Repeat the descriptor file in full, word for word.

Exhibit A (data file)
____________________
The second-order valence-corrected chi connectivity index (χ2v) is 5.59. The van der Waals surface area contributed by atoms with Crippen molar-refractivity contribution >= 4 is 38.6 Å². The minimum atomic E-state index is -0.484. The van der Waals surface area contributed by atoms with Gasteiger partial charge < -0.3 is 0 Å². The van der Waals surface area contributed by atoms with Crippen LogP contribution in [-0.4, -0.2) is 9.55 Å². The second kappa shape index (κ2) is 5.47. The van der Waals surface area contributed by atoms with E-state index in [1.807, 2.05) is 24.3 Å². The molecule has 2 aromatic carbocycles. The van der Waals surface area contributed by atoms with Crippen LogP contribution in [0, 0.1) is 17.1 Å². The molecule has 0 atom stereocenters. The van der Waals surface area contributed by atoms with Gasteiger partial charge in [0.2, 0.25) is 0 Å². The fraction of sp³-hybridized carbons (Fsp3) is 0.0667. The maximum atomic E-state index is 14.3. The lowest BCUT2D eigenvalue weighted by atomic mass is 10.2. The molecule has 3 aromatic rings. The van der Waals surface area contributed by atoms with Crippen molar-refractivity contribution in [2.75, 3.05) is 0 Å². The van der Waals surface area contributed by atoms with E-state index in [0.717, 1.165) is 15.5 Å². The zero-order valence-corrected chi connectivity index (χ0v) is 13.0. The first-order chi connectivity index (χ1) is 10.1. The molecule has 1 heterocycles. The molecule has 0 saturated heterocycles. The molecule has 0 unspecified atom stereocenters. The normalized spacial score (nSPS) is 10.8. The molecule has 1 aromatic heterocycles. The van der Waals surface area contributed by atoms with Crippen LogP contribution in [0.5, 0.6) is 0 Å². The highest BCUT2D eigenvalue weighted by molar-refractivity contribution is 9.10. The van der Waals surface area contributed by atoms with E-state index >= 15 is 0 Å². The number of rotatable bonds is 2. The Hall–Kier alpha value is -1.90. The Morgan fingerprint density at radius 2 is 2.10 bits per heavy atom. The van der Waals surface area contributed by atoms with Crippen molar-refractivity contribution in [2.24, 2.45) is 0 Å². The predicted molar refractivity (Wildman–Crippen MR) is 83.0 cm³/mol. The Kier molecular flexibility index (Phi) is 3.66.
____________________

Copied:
The second-order valence-corrected chi connectivity index (χ2v) is 5.59. The van der Waals surface area contributed by atoms with Crippen molar-refractivity contribution >= 4 is 38.6 Å². The minimum atomic E-state index is -0.484. The van der Waals surface area contributed by atoms with Gasteiger partial charge < -0.3 is 0 Å². The van der Waals surface area contributed by atoms with Crippen LogP contribution in [-0.4, -0.2) is 9.55 Å². The second kappa shape index (κ2) is 5.47. The van der Waals surface area contributed by atoms with E-state index in [1.807, 2.05) is 24.3 Å². The molecule has 2 aromatic carbocycles. The van der Waals surface area contributed by atoms with Crippen LogP contribution in [0, 0.1) is 17.1 Å². The molecule has 0 atom stereocenters. The van der Waals surface area contributed by atoms with Gasteiger partial charge in [0.2, 0.25) is 0 Å². The fraction of sp³-hybridized carbons (Fsp3) is 0.0667. The maximum atomic E-state index is 14.3. The lowest BCUT2D eigenvalue weighted by atomic mass is 10.2. The molecule has 3 aromatic rings. The van der Waals surface area contributed by atoms with Crippen molar-refractivity contribution in [2.75, 3.05) is 0 Å². The van der Waals surface area contributed by atoms with E-state index in [0.717, 1.165) is 15.5 Å². The zero-order valence-corrected chi connectivity index (χ0v) is 13.0. The first-order chi connectivity index (χ1) is 10.1. The molecule has 1 heterocycles. The molecule has 0 saturated heterocycles. The molecule has 0 unspecified atom stereocenters. The normalized spacial score (nSPS) is 10.8. The molecule has 1 aromatic heterocycles. The van der Waals surface area contributed by atoms with Crippen LogP contribution in [0.5, 0.6) is 0 Å². The highest BCUT2D eigenvalue weighted by molar-refractivity contribution is 9.10. The van der Waals surface area contributed by atoms with E-state index >= 15 is 0 Å². The number of rotatable bonds is 2. The Hall–Kier alpha value is -1.90. The Morgan fingerprint density at radius 2 is 2.10 bits per heavy atom. The van der Waals surface area contributed by atoms with Crippen molar-refractivity contribution in [2.24, 2.45) is 0 Å². The predicted molar refractivity (Wildman–Crippen MR) is 83.0 cm³/mol. The Kier molecular flexibility index (Phi) is 3.66.